After David had an affair with Bathsheba and subsequently had her husband Uriah murdered to cover his tracks the prophet Nathan came and rebuked David for his sins in 2 Samuel 12. Nathan tells David a story about a man who only had one little lamb that he treated as his own child. He cared for it. He ate with the lamb, drank with the lamb and even let it sleep in his own bed (interestingly enough the same three verbs Uriah refuses to go home and do with his wife (2 Sam 11:11). A rich man in town had many lambs and when company came into town the rich man took the lamb, the only lamb, from the first man and used it to feed his guests.
Now, it wasn’t unusual for a prophet like Nathan to come to the king with a judicial decision. That was part of the king’s job, to ensure the people in his kingdom receive justice. David condemns this rich man for his actions, little realizing he was condemning himself. In reading the story and the surrounding details carefully, I am beginning to wonder if it is possible that David actually prophesied against himself. More on that in a moment.
Here is David’s response,
David burned with anger against the man and said to Nathan, “As surely as the Lord lives, the man who did this must die! He must pay for that lamb four times over, because he did such a thing and had no pity.” (1 Sam 12:5-6)
David made this ruling from the Torah. The Torah typically penalized someone for taking somethings things with double repayment but there was a situation that warranted a four fold repayment. That is found in Exodus 22:1,
Whoever steals an ox or a sheep and slaughters it or sells it must pay back five head of cattle for the ox and four sheep for the sheep.
David’s ruling was in line with scripture. What David didn’t know was this wasn’t about sheep at all but about people. What David also didn’t know was that his ruling wasn’t just about people it was about himself. David said two things about this man: 1) he must die and 2) he will repay four times the amount.
David obviously does die sometime later and in the meantime the words of Nathan in response to David play out ever so bitterly,
“You are the man! This is what the Lord, the God of Israel, says: ‘I anointed you king over Israel, and I delivered you from the hand of Saul. 8 I gave your master’s house to you, and your master’s wives into your arms. I gave you all Israel and Judah. And if all this had been too little, I would have given you even more. 9 Why did you despise the word of the Lord by doing what is evil in his eyes? You struck down Uriah the Hittite with the sword and took his wife to be your own. You killed him with the sword of the Ammonites. 10 Now, therefore, the sword will never depart from your house, because you despised me and took the wife of Uriah the Hittite to be your own.’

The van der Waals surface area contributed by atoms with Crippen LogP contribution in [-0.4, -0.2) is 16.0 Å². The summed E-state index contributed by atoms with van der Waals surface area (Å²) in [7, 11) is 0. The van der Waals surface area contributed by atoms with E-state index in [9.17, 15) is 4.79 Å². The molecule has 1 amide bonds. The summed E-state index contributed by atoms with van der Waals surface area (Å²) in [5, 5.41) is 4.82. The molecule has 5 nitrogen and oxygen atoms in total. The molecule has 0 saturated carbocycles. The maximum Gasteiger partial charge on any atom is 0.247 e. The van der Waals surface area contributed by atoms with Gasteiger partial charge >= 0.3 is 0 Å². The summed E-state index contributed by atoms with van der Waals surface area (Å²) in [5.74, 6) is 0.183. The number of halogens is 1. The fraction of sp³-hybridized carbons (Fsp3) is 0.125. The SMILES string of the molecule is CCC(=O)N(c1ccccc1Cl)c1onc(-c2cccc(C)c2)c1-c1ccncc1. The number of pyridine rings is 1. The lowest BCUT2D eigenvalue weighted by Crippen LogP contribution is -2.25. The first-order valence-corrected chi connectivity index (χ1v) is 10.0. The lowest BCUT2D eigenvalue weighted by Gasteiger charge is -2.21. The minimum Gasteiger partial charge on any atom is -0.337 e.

11 “This is what the Lord says: ‘Out of your own household I am going to bring calamity on you. Before your very eyes I will take your wives and give them to one who is close to you, and he will sleep with your wives in broad daylight. 12 You did it in secret, but I will do this thing in broad daylight before all Israel.’”
13 Then David said to Nathan, “I have sinned against the Lord.”
Nathan replied, “The Lord has taken away your sin. You are not going to die. 14 But because by doing this you have shown utter contempt for the Lord, the son born to you will die.” (2 Sam 12:7-14)
If you follow the rest of the story it isn’t just this son who dies. In addition to that 12:11 also comes true, “before your very eyes I will take your wives and give them to one who is close to you, and he will sleep with your wives in broad daylight.” – Absalom, one of David’s sons, does this in 16:22. What is more this child conceived in Bathsheba is not the only one who dies. Shortly thereafter Absalom kills his half-brother Amnon (David’s son). Amnon was the one in line for the throne. Remember, this child conceived with Bathsheba would not have been David’s first child. Absalom is killed in chapter 18. That brings us up to three.
Is there a fourth? This cannot be said with certainty but we do know David had a son who was between Amnon and Absalom and that was Chileab (2 Sam 3:2-5 also called Daniel – 1 Chron. 3:1). His name meant “everything of the Father” and was David’s second son with Abigail. His full brother was Amnon and his half brother would have been Absalom. He is never brought up in this story or in the line of succession at this point so it is presumed that he died. Whether he died before or after David’s judgment upon himself we just don’t know but I do find it interesting that it is possible David’s words were more prophetic than he knew.
David is a picture of us and how we can deny the things we are doing as sin, but become enraged when those around us do that sin. Except, since David was a man after God’s own heart, he saw the mistake when he was shown it. How often do we not see the mistake of our own? How often do we not own up?